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Making reference images for grading tinted film

Digitising autonomous colours poses a range of challenges (“chromatic callier-effect”1, autonomous colours falling outside scanner spectral sensitivities2, etc.). There is no perfect solution or equipment to overcome these challenges though. Every institution has to come up with a solution based on educated guesses and the equipment available - Settle on something pragmatic and document what you do!

In my case, the available equipment is the DFT Scanity (and the MWA Nova Spinner). My educated guesses and typical workflow is based around my knowledge of this scanner’s behaviour. Due to the aforementioned scanner sensor sensitivity issues, I know that some autonomous colours will not be captured in a representative manner.

In this particular use case I had a tinted feature film, with several tints I knew the Scanity would have trouble capturing. The usual workflow here would be to scan the nitrate print and do grading, while having the nitrate close by for reference. However, a challenge here was that the material would be scanned, and post-processed much later (if at all). Remembering how it looked is not an option, and writing down something like “cyan” is not precise enough.

The film in question is also a six reel feature film, with a multitude of different tints, so grading would most likely take a while.

I decided to see if I could find a way to create good reference photos of all the tints from all the reels, during my preparation inspection of the reels. My goal was to create reference photos that were good enough to be used for reference in the grading process, so that I would not have to retrieve the nitrate materials from the vault again.


Creating reference images

After some thinking I landed on an approach that was 1. easy to set up, and 2. did not require any equipment I did not already have available.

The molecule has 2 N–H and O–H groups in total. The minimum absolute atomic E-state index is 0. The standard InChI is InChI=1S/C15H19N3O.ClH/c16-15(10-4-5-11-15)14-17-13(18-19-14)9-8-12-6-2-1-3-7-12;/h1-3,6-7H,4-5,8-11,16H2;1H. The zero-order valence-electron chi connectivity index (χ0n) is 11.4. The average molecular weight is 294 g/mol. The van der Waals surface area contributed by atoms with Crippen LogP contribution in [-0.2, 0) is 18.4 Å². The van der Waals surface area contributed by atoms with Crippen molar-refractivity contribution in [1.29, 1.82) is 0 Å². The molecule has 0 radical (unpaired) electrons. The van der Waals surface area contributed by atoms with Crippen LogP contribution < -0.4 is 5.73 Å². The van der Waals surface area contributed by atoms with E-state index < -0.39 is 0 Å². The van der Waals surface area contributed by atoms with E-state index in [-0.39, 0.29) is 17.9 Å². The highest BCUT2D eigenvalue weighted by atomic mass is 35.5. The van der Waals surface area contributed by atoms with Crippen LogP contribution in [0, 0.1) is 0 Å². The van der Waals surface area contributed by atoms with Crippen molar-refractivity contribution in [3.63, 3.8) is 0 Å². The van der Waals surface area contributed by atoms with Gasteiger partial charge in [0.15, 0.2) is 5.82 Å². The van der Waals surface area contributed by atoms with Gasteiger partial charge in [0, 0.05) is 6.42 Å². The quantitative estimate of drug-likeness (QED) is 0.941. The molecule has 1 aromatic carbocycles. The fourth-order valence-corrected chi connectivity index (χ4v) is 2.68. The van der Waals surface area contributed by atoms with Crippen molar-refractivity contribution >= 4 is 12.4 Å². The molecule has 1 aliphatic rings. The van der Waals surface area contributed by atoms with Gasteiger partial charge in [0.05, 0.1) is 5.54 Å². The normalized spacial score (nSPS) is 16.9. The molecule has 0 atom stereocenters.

Equipment needed:

  • Light box (Kaiser slimite plano LED)
  • Camera with manual settings (Panasonic G9)
  • Macro lens/macro ring (Laowa 50mm f/2.8 2X Ultra Macro APO)
  • Friction arm/tripod
  • A trusted monitor

First of all you need a reliable light source. High CRI and known colour temperature is a plus. I’ve been using a Kaiser slimite plano table, which is easily obtained, affordable and supposed to be 95CRI. You get what you pay for though. My Kaiser has a slight flicker and the given colour temperature (while consistent) is only in the ballpark of the given 5000K. Mine seems to be around 5300K.

Camera-wise, I reckon you can use anything you have available that can be set to manual settings. I used a macro lens on a Panasonic G9 camera.

For settings I used aperture priority, the lowest ISO that still allowed me to capture sharp images. With a non-flickering light source I would have used fully manual settings. However, to compensate for the slight variations in luminance from the Kaiser light box, I ended up using spot metering set on the white light source (not the film). If you do metering on the actual film strip, you will get unwanted variations.

Use remote shutter or delay on the shutter, to keep the shots sharp (even though that’s not really a prerequisite for judging colour).

Review the results on a monitor you trust, until you know how close you will get to the source. I reviewed the photos on the calibrated monitor of my MacBook pro m1, set to rec709 colourspace.

I also applied a simple and consistent contrast change to my photos, to compensate to some degree for the diffuse light source. Before using the photos I applied a white point adjustment to D65, for grading in rec709. You need to pay some attention to colour spaces here!



Results

Working like this produced good results, with reference images that very accurately reproduced the colours of the film as I saw them on the light box.

There are some limitations here of course and probably a lot of pitfalls I’m not even aware of. For example I am using a diffuse light source which can result in colour shifts. Projected contrast is also left to guesswork.

However, without a collimated light source I will just have to accept these limitations. I still assume the reference image represent the colours much more accurately than our scanners capture them.

Another thing to note here is that, while the colours might not be 100% accurate, this enables you to document the colours in relation to each other. Eg. “tint X” is greener than “tint Y”. Documenting that yellow 1 has redder mid-tones/shadows than yellow 2 for example is valuable information.